New study improves data calibration for MWA polarisation surveys
27 September 2013
Low frequency radio telescopes have recently been developed to search for and ultimately detect faint signals from the Epoch of Reionisation (EoR) during the first billion years of the Universe’s history. A publication by members of the Murchison Widefield Array (MWA) consortium presents an analysis of the instrument’s early smaller prototype ("32T"). The large field of view of the MWA and its capability to observe at frequencies below 200 MHz fill a gap left by previous surveys that have never been able to generate wide-band data on polarised Galactic diffuse emission and extragalactic radio sources. Galactic and extragalactic polarised emission is important to characterise and account for when searching for signals from the EoR.
The present zenith drift-scan observations covered a 2400 deg2 field of view and were made at a central frequency of 189 MHz, with images being produced from 5-minute segments ("snapshots") that were then processed and combined into mosaics. The team detected 137 radio sources with flux densities above 4 Jy. From previous studies it was expected that a number of these sources would be polarised but the team’s data analysis only identified a single polarised source (PMN J0351-2744) while all other sources exhibited polarisation fractions below 2%, as compared to 7% in previous surveys at 1.4 GHz.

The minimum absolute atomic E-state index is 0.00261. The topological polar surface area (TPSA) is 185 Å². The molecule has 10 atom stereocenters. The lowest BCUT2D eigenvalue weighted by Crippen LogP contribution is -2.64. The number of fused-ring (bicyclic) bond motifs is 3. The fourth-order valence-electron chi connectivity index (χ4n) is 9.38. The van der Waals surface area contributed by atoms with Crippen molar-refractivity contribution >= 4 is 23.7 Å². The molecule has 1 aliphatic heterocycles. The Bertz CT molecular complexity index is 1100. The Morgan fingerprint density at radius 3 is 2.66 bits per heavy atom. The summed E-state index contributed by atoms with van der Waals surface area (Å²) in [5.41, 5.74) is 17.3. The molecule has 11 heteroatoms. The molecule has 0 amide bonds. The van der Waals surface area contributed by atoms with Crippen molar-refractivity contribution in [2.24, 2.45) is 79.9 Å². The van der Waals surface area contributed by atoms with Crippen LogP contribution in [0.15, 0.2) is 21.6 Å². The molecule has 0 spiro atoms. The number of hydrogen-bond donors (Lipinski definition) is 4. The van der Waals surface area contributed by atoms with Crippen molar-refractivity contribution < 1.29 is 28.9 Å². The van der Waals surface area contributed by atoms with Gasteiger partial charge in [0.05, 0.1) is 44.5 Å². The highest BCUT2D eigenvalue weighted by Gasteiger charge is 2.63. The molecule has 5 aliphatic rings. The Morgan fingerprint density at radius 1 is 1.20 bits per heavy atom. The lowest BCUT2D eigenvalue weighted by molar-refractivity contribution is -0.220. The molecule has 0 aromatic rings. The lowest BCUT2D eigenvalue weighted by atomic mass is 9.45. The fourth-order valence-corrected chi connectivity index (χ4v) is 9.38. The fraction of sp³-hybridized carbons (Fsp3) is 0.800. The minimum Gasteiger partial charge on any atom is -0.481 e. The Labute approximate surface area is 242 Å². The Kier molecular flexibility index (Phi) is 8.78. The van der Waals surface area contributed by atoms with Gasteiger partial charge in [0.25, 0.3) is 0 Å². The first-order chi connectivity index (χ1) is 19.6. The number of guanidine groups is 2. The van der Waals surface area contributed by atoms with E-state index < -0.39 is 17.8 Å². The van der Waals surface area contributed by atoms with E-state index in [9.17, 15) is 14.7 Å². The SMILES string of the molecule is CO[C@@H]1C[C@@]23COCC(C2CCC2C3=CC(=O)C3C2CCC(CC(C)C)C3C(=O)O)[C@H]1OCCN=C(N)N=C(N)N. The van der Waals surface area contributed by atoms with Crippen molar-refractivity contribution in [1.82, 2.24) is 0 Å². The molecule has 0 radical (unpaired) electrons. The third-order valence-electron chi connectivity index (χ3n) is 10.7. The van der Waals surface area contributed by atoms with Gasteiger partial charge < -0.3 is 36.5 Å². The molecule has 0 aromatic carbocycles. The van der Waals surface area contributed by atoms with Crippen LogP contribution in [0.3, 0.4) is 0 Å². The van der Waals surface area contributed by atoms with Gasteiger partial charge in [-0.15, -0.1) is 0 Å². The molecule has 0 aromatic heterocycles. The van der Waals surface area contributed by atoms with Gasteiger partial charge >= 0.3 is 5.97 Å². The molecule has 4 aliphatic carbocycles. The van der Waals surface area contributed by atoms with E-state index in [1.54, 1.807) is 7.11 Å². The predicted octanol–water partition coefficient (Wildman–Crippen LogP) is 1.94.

The team also analysed the Rotation Measure of the well-studied radio Galaxy Fornax A but did not detect point source polarisation. Diffuse polarised emission, however, was abundant in 20° strips of Galactic latitude and showed up in patchy and filamentary patterns. This survey, which was sensitive up to angular scales of ~4°, revealed a polarisation peak of ~13 K and Faraday depths between 0-10 rad m-2. Based on these measurements, the emission appears to arise from within a few hundred parsecs of Earth and may be the result of vorticity or shear in the local Interstellar Medium. Overall, this study confirmed that continuous improvements to the data processing and calibration procedures can make it possible to remove polarised foreground signals to detect the EoR.